FDA Approves Fourth Dose of Pfizer or Moderna COVID-19 Vaccines for Americans Over 50 — But Will Canada Follow Suit?

Booster Shots

Throughout the pandemic, Canadian and American vaccine approvals have occurred in close step, which begs the question of whether Canada will follow suit by offering a fourth COVID vaccine dose for those in the general population over age 50. Photo: Catherine Falls Commercial/Getty Images

The US Food and Drug Administration (FDA) Tuesday expanded its emergency-use authorization for a second booster of either the Pfizer and Moderna COVID-19 vaccine for adults age 50 and older.

“Current evidence suggests some waning of protection over time against serious outcomes from COVID-19 in older and immunocompromised individuals. Based on an analysis of emerging data, a second booster dose of either the Pfizer-BioNTech or Moderna COVID-19 vaccine could help increase protection levels for these higher-risk individuals,” Dr. Peter Marks, director of the FDA’s Center for Biologics Evaluation and Research, said in a news release.

“Additionally, the data show that an initial booster dose is critical in helping to protect all adults from the potentially severe outcomes of COVID-19. So, those who have not received their initial booster dose are strongly encouraged to do so.”

Americans 50 and older can get a fourth dose as early as four months after their last shot. The FDA also expanded authorization for immunocompromised residents aged 12 and older to get a second booster, in addition to a three-dose primary series, for a total of five shots.

The agency said today that the benefits of a second booster of either Pfizer or Moderna’s COVID-19 vaccine for those 50 and older “outweigh their known and potential risks in these populations.”

It also cited evidence provided by the Ministry of Health of Israel, which showed no new safety concerns from 700,000 fourth (second booster) doses of the Pfizer-BioNTech given at least four months after the third dose to adults 18 years of age and older (approximately 600,000 of whom were 60 years of age or older).

In additional to safety, a pre-print study of Israel’s move to offer a fourth dose showed that people aged 60 to 100 who’d received a second Pfizer booster had a 78 per cent lower mortality rate from COVID-19.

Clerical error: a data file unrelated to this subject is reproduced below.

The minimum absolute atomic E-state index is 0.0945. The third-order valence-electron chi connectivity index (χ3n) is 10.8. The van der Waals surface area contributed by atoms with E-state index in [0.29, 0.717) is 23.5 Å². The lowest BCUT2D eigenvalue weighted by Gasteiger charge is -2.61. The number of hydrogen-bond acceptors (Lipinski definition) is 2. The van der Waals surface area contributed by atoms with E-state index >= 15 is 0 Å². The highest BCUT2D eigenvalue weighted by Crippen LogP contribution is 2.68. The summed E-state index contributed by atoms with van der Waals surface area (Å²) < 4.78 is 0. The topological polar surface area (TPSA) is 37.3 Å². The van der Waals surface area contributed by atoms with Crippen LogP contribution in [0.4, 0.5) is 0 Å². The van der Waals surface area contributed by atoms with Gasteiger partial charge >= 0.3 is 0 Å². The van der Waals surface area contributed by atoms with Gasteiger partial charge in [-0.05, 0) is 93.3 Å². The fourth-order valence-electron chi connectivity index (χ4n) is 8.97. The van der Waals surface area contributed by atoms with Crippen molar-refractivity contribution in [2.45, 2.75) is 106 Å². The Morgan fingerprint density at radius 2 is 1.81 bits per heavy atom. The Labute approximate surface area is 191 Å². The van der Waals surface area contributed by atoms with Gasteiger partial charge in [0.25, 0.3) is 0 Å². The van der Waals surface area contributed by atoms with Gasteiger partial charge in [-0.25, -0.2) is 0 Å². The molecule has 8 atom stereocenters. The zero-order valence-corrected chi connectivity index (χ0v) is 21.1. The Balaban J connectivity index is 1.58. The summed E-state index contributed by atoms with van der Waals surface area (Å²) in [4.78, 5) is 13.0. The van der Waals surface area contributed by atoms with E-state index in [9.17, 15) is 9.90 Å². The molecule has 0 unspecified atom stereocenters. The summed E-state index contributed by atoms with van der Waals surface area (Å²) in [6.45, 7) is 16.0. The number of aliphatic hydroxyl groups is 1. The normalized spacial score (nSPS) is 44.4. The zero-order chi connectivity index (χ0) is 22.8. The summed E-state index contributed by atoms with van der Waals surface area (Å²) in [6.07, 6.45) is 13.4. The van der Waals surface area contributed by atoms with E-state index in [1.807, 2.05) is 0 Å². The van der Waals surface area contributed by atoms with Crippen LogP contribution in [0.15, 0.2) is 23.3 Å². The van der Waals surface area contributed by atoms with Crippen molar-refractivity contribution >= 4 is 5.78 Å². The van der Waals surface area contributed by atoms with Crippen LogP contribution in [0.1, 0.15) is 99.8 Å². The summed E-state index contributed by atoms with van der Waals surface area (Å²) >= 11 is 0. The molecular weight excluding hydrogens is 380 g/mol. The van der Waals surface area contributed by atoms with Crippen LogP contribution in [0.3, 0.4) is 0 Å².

As CNN reports, the US Centers for Disease Control and Prevention is expected to follow the FDA’s authorization with a “permissive recommendation” — allowing the second booster for those who want it — but it’s not expected to make an official recommendation for a fourth dose.

Tuesday’s authorization is considered by some as a precautionary move in the face of current and potential new variants of concern.

“I see this approval from the Biden administration as being an insurance policy on their part,” Dr. Megan Ranney, an emergency medicine physician who is the academic dean of Brown University’s School of Public Health, told CNN.

“It’s a way to allow people to get the vaccine or the additional booster. But it also provides them with the flexibility so that should BA.2 be worse than we’re expecting, they can then quickly roll it out. or God forbid, should there be another variant in the next couple of months that requires another booster they can quickly roll it out. So I’m reading it that way.”


What Does This Mean for Canadians?


In Canada, fourth doses of a COVID-19 vaccine are already being offered to certain high-risk groups, including long-term care residents and people who are immunocompromised as per current recommendations from the National Advisory Committee on Immunization (NACI).

And throughout the pandemic, Canada and the U.S. have been in close step with vaccine approvals and recommendations. Case in point, third dose eligibility for anyone 18 years and older was given the nod stateside on Nov. 19 this past fall, while NACI updated its guidance to the same a little more than two weeks later, on Dec. 3, 2021.

It remains to be seen whether — or how quickly — Canada will follow the U.S.’s lead this time.

Last week, Quebec announced that it would begin offering a fourth dose to the most at-risk age groups — the first jurisdiction in Canada to do so — with all residents 80 and older eligible for a second booster Tuesday.